Re: Luke's list of mathematica questions
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- Subject: [mg127884] Re: Luke's list of mathematica questions
- From: "djmpark" <djmpark at comcast.net>
- Date: Thu, 30 Aug 2012 04:07:06 -0400 (EDT)
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This posting, along with your "How to make links" posting are quite
interesting to me because they are concerned with how to use Mathematica not
only for calculation but also as a medium of technical communication.
Clearly you are able to see the potential. It's a matter of learning how to
use Mathematica in this way. Not entirely easy, and it is not clear to me
what path this will take or what will ultimately prove to be successful.
I would like to suggest a path that is available now. Let's say you have
some technical topic, maybe your 1000 page book, that you wish to develop,
publish AND encourage other people to actively use. Combine regular
publication (without attempting to incorporate active or dynamic features of
Mathematica) with a Mathematica Application.
The book or papers would be spinoffs of the Application. They could contain
results from Mathematica and be typeset with Mathematica. The book could be
published as an e-book and perhaps also as "print on demand" at a reasonable
price. The book or papers would establish a record completely independent of
Mathematica. Partly because there is an Application, the book could be
concise, more elegant and not burdened with lots of extended examples or
"how to use Mathematica" material.
The Mathematica Application could contain notebook versions of the published
book and papers, but also packages, complete documentation, palettes and
style sheets, tutorials and extended examples. It would give the user the
tools and knowledge to work in the area, checking what you have done and
extending it or applying it to his own material. There might even be a
community of participants and developers who would grow around an
Application. The users of the Application could make full use of all the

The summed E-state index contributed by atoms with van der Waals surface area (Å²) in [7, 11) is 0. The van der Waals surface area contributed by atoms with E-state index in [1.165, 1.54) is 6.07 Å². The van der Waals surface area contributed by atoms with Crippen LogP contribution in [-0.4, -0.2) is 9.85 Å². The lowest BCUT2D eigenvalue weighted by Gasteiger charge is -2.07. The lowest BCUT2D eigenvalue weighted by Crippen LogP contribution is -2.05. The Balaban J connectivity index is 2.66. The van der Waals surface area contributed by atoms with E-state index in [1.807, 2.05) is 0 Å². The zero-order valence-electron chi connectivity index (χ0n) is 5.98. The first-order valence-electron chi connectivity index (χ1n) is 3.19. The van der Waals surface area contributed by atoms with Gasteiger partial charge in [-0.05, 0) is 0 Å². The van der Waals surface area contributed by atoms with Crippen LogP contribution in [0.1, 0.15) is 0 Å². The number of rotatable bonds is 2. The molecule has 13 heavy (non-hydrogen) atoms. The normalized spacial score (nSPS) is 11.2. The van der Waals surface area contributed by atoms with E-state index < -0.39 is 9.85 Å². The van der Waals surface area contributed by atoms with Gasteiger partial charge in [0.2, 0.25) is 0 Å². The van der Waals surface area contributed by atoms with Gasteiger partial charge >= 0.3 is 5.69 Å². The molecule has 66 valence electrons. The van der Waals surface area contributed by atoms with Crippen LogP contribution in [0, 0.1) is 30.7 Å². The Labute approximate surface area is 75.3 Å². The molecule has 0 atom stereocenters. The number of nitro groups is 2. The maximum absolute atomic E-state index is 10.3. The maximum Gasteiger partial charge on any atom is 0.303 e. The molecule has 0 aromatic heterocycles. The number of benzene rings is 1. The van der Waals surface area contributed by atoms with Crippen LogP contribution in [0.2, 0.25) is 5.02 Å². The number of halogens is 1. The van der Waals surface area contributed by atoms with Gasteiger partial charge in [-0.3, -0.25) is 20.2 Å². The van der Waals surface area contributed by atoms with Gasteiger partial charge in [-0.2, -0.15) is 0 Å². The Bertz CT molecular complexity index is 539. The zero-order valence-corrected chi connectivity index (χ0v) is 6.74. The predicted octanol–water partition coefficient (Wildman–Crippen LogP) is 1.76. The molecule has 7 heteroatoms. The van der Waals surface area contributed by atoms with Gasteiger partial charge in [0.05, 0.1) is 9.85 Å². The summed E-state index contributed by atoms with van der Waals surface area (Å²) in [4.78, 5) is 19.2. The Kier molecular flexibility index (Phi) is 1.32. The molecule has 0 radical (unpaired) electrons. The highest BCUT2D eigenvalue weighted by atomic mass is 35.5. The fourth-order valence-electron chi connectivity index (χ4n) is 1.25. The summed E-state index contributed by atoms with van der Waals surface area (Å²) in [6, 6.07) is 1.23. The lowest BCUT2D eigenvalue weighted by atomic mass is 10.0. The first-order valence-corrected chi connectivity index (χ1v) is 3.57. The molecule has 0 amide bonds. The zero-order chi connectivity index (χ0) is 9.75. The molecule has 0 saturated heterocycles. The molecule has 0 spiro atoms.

current Mathematica capabilities. The Application also provides a convenient
way to organize their work because they could establish their own Folders
within the Application for their personal work in the field. A Mathematica
Application also preserves the work that you have done in an active, usable
and documented form. It's the fruit of your labor, it's worth preserving.
The downside of an Application is that not everyone will have Mathematica. I
argue that if the work is important enough, and good enough, and a potential
user is truly interested in the subject, they should get Mathematica. Why be
satisfied with half-way measures that may be fraught with inter-program
problems and limitations?
I would only make a few comments on your particular questions and
suggestions. Some ideas sound nifty in theory but do not work out as well in
I would prefer to open and close cell groups by using the left hand opener
(or right hand bracket) than clicking anywhere in the cell. WRI introduced
the click in the cell method for their Function pages in recent versions.
The problem with this is that I am often working back and forth between a
notebook and a Help page. When I click in the Function page I only want to
establish a focus. Then I may want to do something, like evaluate a cell or
scroll or copy an expression. But I find instead that after I clicked some
whole section has opened of collapsed and I have to spend time
re-establishing the state of the page. I suppose I could train myself to
always click in a "nice" place. In general I think it is a mistake to make a
common operation do more than what is customarily wanted or expected. As
Alexei Boulbitch would say, it's a forced purchase.
What about the idea of a link to jump to a different part of a document to
see an equation or diagram or figure? This is what I call "jerking the